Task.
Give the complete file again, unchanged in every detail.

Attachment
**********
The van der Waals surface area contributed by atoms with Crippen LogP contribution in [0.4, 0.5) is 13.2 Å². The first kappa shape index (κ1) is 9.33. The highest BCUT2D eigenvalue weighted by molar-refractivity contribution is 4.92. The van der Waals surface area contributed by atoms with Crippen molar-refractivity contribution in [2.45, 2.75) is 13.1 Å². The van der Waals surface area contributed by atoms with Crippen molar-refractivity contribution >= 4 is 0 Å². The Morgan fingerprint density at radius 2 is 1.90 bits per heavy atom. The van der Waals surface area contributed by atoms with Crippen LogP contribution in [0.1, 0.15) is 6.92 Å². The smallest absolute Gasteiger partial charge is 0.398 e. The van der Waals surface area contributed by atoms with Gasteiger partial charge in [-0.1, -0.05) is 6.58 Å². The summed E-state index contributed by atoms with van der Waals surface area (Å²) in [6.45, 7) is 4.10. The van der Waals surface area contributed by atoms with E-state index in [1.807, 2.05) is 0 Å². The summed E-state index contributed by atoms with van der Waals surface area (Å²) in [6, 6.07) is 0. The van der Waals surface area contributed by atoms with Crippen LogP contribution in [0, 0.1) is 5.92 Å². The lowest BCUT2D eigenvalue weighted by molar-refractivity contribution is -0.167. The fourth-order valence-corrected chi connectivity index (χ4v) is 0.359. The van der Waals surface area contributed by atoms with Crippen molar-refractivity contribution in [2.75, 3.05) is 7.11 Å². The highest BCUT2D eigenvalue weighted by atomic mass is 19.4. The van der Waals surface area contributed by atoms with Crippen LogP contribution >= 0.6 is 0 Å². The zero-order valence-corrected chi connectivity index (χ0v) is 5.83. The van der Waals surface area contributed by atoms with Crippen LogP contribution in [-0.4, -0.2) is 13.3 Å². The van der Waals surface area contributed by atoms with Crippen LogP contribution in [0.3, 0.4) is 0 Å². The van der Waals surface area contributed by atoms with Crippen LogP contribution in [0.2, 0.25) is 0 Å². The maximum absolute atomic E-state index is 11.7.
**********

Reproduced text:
The van der Waals surface area contributed by atoms with Crippen LogP contribution in [0.4, 0.5) is 13.2 Å². The first kappa shape index (κ1) is 9.33. The highest BCUT2D eigenvalue weighted by molar-refractivity contribution is 4.92. The van der Waals surface area contributed by atoms with Crippen molar-refractivity contribution in [2.45, 2.75) is 13.1 Å². The van der Waals surface area contributed by atoms with Crippen molar-refractivity contribution >= 4 is 0 Å². The Morgan fingerprint density at radius 2 is 1.90 bits per heavy atom. The van der Waals surface area contributed by atoms with Crippen LogP contribution in [0.1, 0.15) is 6.92 Å². The smallest absolute Gasteiger partial charge is 0.398 e. The van der Waals surface area contributed by atoms with Gasteiger partial charge in [-0.1, -0.05) is 6.58 Å². The summed E-state index contributed by atoms with van der Waals surface area (Å²) in [6.45, 7) is 4.10. The van der Waals surface area contributed by atoms with E-state index in [1.807, 2.05) is 0 Å². The summed E-state index contributed by atoms with van der Waals surface area (Å²) in [6, 6.07) is 0. The van der Waals surface area contributed by atoms with Crippen LogP contribution in [0, 0.1) is 5.92 Å². The lowest BCUT2D eigenvalue weighted by molar-refractivity contribution is -0.167. The fourth-order valence-corrected chi connectivity index (χ4v) is 0.359. The van der Waals surface area contributed by atoms with Crippen molar-refractivity contribution in [2.75, 3.05) is 7.11 Å². The highest BCUT2D eigenvalue weighted by atomic mass is 19.4. The van der Waals surface area contributed by atoms with Crippen LogP contribution >= 0.6 is 0 Å². The zero-order valence-corrected chi connectivity index (χ0v) is 5.83. The van der Waals surface area contributed by atoms with Crippen LogP contribution in [-0.4, -0.2) is 13.3 Å². The van der Waals surface area contributed by atoms with Crippen LogP contribution in [0.3, 0.4) is 0 Å². The van der Waals surface area contributed by atoms with Crippen LogP contribution in [0.2, 0.25) is 0 Å². The maximum absolute atomic E-state index is 11.7.